Figure 2-28.AS-2815/SSR-1 antenna physical configuration.
Figure 2-26. This antenna is normally mounted
Broadband antennas for HF and UHF bands have
been developed for use with antenna multicouplers.
Therefore, several circuits may be operated with a
single atenna. Broadband antennas must be able to
transmit or receive over a wide frequency band.
HF broadband antennas include the 35-foot twin
and trussed whips, half-cone, cage, and a variety of fan-
designed antennas. The AT-150/SRC UHF antenna in
figure 2-26 is an example of a broadband antenna.
The antennas shown in figures 2-27 and 2-28 are
used for satellite communications. The 0E-82C/WSC-
1(V) antenna (figure 2-27) is used with the AN/WSC-3
transceiver and designed primarily for shipboard
installation. Depending upon requirements, one or two
antennas may be installed to provide a view of the
satellite at all times. The antenna is attached to a
pedestal. This permits the antenna to rotate so that it is
always in view of the satellite. The frequency band for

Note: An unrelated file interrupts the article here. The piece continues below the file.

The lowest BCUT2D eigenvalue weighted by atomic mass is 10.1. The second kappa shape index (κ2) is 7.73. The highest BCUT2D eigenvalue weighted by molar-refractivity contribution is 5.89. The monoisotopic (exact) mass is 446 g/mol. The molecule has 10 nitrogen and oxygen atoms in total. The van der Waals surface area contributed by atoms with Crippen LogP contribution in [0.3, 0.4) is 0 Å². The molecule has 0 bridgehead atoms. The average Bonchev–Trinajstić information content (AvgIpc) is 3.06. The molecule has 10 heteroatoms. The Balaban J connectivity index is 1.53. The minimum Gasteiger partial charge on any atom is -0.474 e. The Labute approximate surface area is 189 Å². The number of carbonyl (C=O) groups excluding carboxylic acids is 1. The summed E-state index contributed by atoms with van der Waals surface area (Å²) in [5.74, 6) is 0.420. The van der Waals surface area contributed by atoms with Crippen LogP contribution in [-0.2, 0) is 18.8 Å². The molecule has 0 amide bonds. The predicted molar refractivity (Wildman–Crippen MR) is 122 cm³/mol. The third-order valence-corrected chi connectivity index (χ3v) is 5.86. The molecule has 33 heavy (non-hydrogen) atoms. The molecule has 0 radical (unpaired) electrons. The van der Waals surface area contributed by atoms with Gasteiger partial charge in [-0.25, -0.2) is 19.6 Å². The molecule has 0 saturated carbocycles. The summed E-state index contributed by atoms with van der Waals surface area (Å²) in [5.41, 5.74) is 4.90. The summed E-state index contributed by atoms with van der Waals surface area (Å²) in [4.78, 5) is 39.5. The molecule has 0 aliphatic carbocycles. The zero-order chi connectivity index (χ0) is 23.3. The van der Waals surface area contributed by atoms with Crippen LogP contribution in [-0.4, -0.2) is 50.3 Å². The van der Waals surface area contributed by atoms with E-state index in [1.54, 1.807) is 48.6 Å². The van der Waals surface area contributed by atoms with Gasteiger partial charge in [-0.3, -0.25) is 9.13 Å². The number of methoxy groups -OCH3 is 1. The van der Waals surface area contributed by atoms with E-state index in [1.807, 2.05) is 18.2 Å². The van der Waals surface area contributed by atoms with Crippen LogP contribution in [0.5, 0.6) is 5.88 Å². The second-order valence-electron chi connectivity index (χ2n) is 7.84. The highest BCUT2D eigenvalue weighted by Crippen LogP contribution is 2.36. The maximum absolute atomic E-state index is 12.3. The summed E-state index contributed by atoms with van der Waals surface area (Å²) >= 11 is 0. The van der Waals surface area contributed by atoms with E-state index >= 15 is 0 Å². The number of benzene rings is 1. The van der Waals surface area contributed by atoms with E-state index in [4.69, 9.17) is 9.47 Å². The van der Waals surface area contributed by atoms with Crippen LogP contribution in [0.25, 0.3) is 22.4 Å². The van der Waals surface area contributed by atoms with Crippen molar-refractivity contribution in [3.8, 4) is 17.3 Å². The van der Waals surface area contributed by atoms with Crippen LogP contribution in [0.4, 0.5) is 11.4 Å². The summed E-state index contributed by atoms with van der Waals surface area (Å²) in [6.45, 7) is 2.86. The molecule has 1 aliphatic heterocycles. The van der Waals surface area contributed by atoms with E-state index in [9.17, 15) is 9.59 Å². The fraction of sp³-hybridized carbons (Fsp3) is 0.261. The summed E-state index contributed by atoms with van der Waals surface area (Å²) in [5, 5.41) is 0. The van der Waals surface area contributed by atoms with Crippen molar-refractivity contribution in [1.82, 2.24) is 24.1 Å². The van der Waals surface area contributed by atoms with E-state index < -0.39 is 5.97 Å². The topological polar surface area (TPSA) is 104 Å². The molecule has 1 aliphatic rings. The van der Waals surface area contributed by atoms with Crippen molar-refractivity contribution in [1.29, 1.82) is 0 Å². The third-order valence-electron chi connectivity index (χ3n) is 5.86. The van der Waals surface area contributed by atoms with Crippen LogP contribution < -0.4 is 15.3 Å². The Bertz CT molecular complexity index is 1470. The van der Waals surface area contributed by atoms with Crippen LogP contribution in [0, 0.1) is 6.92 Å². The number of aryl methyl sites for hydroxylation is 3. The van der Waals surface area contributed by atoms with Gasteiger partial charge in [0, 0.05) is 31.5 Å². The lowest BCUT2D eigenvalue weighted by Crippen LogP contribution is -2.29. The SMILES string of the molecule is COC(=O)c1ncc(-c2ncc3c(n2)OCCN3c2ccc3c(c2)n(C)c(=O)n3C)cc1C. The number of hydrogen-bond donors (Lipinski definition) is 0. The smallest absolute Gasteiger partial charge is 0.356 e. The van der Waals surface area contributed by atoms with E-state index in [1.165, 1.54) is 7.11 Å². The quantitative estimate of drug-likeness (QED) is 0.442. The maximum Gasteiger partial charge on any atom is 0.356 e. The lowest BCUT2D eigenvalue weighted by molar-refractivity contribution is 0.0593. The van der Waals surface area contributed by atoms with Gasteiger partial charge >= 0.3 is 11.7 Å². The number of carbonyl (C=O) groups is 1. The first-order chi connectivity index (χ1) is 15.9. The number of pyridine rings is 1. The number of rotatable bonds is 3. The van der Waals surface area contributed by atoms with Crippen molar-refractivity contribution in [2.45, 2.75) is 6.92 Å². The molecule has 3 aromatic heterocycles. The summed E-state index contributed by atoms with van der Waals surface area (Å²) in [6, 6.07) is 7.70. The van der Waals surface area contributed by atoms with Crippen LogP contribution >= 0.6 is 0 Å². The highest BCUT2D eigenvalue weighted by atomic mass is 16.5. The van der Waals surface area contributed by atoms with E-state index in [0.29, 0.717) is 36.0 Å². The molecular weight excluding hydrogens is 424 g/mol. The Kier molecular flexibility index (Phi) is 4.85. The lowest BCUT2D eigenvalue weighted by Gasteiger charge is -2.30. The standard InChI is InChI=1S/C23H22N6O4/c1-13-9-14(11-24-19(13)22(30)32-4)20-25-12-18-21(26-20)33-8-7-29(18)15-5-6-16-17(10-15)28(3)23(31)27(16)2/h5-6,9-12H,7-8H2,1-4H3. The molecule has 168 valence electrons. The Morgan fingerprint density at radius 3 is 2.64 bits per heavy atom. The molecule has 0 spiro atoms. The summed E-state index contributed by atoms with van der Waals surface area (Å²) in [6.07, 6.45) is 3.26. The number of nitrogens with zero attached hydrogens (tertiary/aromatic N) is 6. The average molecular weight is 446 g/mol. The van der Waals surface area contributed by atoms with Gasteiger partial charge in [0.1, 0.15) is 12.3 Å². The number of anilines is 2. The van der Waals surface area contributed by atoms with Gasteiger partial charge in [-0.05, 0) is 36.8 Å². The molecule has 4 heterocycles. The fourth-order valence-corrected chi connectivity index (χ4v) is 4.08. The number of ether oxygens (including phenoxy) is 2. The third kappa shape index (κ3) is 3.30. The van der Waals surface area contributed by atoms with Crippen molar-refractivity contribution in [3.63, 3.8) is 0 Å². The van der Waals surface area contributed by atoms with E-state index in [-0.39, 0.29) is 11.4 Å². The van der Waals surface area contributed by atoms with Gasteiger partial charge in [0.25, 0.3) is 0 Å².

receiving is 248 to 272 MHz and for transmitting is 292
to 312 MHz.
The AN/SRR-1 receiver system consists of up to
four AS-2815/SSR-1 antennas (figure 2-28) with an
amplifier-converter AM-6534/SSR-1 for each antenna.
The antennas are used to receive satellite fleet
broadcasts at frequencies of 240 to 315 MHz. The
antenna and converters are mounted above deck so that
at least one antenna is always in view of the satellite.
The newer satellite systems use the SHF band. One
of the major advantages of these systems is that they use
a very small parabolic antenna measuring only 12
inches in diameter.
A satellite antenna must be pointed at the satellite to
communicate. We must first determine the azimuth
(AZ) and elevation (EL) angles from a fixed location.
Figure 2-29 illustrates how these angles are derived,
Figure 2-29.Equatorial Satellite Antenna Pointing Guide.